Environmental stewardship is more complex than many politicians believe, say Al Mussell and Charles Lalonde of Agri-Food Economic Systems, so tackling issues such as erosion and carbon capture will require careful thought and some trade-offs.
For example, they cite research which found that no-till systems intended to reduce erosion by leaving more crop residue on the surface may actually be reducing soil organic carbon content.
There are also significant differences to the benefits of cover crops between course and clay soils.
In some places, reducing phosphorous runoff into streams, rivers and lakes is a high priority so some trade-offs could be acceptable.
This leads them to recommend that careful thought be given to setting a list of local-specific priorities for farm management and ongoing research should be undertaken to determine what’s happening in fields, water and the environment.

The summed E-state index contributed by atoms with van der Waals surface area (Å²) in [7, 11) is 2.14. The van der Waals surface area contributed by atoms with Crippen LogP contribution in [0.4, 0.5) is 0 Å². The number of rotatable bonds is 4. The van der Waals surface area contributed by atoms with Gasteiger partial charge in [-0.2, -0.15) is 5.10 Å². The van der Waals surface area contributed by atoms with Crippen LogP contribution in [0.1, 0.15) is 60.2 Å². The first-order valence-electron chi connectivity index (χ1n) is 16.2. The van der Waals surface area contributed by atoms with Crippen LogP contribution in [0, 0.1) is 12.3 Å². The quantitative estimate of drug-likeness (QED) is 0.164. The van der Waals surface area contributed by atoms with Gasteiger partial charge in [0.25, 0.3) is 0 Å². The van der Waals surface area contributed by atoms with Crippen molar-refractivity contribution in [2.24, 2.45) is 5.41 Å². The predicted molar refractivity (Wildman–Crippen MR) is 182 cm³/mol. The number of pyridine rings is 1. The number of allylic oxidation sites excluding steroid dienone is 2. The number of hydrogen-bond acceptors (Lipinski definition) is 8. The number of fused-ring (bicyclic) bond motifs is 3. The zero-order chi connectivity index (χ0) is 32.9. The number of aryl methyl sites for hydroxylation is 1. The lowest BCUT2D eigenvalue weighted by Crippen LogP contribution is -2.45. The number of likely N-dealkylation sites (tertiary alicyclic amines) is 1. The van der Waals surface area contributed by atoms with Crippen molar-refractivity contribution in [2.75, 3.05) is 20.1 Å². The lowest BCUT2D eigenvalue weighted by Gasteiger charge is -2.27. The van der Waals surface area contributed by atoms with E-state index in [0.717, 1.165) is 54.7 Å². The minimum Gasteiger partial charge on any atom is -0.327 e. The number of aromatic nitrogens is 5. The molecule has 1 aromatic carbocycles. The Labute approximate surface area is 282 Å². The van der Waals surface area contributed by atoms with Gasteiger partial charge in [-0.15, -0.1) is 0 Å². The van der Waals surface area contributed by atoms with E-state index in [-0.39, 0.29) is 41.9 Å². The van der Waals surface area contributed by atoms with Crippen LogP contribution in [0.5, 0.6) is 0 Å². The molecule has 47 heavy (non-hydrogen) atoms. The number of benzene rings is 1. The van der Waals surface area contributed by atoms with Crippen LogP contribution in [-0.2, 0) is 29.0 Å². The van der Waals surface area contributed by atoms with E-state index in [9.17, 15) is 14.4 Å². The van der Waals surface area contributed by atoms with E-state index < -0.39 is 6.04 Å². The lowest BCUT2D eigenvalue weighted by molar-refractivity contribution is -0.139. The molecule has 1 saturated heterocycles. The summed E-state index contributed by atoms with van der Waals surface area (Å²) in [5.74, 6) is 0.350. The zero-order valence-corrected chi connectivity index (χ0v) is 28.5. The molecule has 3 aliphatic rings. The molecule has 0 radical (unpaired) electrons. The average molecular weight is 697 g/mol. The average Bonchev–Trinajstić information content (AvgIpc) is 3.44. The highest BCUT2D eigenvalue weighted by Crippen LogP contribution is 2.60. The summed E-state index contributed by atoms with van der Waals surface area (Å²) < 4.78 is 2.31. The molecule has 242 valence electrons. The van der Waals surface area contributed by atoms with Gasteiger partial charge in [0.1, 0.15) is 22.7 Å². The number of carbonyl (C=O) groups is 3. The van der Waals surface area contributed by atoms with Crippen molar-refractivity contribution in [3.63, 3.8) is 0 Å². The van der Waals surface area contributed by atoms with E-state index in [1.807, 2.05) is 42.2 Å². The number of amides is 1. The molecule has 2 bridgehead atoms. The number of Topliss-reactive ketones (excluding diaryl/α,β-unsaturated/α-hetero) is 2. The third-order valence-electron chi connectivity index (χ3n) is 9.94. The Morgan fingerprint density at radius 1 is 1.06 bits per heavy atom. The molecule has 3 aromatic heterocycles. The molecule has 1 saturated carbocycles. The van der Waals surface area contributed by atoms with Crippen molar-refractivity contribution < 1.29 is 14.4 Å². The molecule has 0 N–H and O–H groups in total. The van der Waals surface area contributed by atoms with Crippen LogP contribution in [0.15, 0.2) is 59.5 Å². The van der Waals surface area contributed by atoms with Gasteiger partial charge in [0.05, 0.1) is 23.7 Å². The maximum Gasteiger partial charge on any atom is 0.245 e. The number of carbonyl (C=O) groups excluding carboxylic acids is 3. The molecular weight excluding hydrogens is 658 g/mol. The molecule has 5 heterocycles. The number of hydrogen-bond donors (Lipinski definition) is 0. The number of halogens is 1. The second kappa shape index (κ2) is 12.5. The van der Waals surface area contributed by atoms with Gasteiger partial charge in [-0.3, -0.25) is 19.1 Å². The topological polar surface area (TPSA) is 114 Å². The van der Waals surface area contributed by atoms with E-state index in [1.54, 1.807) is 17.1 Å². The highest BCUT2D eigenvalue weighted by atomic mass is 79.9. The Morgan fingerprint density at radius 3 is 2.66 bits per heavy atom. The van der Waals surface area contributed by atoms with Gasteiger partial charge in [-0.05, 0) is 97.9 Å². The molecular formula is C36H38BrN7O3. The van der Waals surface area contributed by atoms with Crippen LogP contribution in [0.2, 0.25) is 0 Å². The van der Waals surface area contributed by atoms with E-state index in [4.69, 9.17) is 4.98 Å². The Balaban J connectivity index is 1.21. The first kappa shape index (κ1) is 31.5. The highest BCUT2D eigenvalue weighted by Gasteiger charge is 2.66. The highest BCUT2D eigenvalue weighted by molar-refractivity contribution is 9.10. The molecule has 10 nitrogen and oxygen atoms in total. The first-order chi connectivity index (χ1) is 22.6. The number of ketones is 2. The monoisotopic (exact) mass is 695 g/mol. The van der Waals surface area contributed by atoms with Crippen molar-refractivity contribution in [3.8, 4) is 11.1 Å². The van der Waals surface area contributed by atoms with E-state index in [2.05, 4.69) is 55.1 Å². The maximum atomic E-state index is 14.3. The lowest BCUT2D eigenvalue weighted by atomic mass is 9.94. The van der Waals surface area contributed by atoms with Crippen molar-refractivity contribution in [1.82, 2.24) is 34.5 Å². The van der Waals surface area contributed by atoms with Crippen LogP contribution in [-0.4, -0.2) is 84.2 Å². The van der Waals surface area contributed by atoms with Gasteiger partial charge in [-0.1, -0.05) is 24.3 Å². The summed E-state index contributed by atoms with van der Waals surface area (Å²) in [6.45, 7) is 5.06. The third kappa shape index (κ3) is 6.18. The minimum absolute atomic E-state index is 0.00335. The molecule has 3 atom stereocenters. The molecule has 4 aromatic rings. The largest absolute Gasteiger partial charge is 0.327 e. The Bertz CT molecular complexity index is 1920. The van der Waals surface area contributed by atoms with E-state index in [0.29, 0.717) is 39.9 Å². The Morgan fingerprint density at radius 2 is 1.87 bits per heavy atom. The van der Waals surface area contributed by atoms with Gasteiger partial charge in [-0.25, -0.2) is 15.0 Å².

They write that “our existing framework for agri-environmental policy is not well aligned with trade-offs among BMP’s (beneficial management practices) or the breadth of environmental problems requiring a range of BMP’s- instead tending to encourage increased adoption of any and all BMP’s.”
That said, there are some things that have huge beneficial impacts, such as urease and nitrification inhibitors with nitrogen fertilizers in corn production to significantly reduce emissions of ammonium and nitrous oxides
Yet “because of the range in the efficacy of certain BMP’s in certain contexts, and because certain BMP’s actually work at cross purposes and actually inhibit certain desirable outcomes, a more refined policy approach is required,” they say.
So they call for ongoing research and cautious approach to policies, drawing on careful documentation of results, and a willingness to be flexible to change policies or approaches if unanticipated or adverse results are observed.